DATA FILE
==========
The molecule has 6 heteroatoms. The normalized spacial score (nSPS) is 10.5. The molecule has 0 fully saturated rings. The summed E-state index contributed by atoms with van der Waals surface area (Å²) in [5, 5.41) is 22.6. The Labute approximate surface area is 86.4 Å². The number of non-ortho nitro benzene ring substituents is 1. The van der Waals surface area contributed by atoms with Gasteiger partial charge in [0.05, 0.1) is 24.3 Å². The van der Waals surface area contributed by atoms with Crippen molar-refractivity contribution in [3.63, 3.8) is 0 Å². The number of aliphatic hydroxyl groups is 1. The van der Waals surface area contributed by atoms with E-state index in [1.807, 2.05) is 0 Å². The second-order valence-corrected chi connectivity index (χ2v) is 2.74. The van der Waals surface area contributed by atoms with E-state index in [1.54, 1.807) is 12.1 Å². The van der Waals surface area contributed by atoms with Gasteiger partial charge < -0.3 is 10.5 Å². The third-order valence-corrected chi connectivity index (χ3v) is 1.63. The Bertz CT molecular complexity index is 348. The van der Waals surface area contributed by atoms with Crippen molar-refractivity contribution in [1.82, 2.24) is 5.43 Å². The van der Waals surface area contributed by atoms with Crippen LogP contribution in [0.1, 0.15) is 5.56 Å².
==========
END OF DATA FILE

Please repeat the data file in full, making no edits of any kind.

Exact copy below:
The molecule has 6 heteroatoms. The normalized spacial score (nSPS) is 10.5. The molecule has 0 fully saturated rings. The summed E-state index contributed by atoms with van der Waals surface area (Å²) in [5, 5.41) is 22.6. The Labute approximate surface area is 86.4 Å². The number of non-ortho nitro benzene ring substituents is 1. The van der Waals surface area contributed by atoms with Gasteiger partial charge in [0.05, 0.1) is 24.3 Å². The van der Waals surface area contributed by atoms with Crippen molar-refractivity contribution in [3.63, 3.8) is 0 Å². The number of aliphatic hydroxyl groups is 1. The van der Waals surface area contributed by atoms with E-state index in [1.807, 2.05) is 0 Å². The second-order valence-corrected chi connectivity index (χ2v) is 2.74. The van der Waals surface area contributed by atoms with E-state index in [1.54, 1.807) is 12.1 Å². The van der Waals surface area contributed by atoms with Gasteiger partial charge < -0.3 is 10.5 Å². The third-order valence-corrected chi connectivity index (χ3v) is 1.63. The Bertz CT molecular complexity index is 348. The van der Waals surface area contributed by atoms with Crippen molar-refractivity contribution in [1.82, 2.24) is 5.43 Å². The van der Waals surface area contributed by atoms with Crippen LogP contribution in [0.1, 0.15) is 5.56 Å².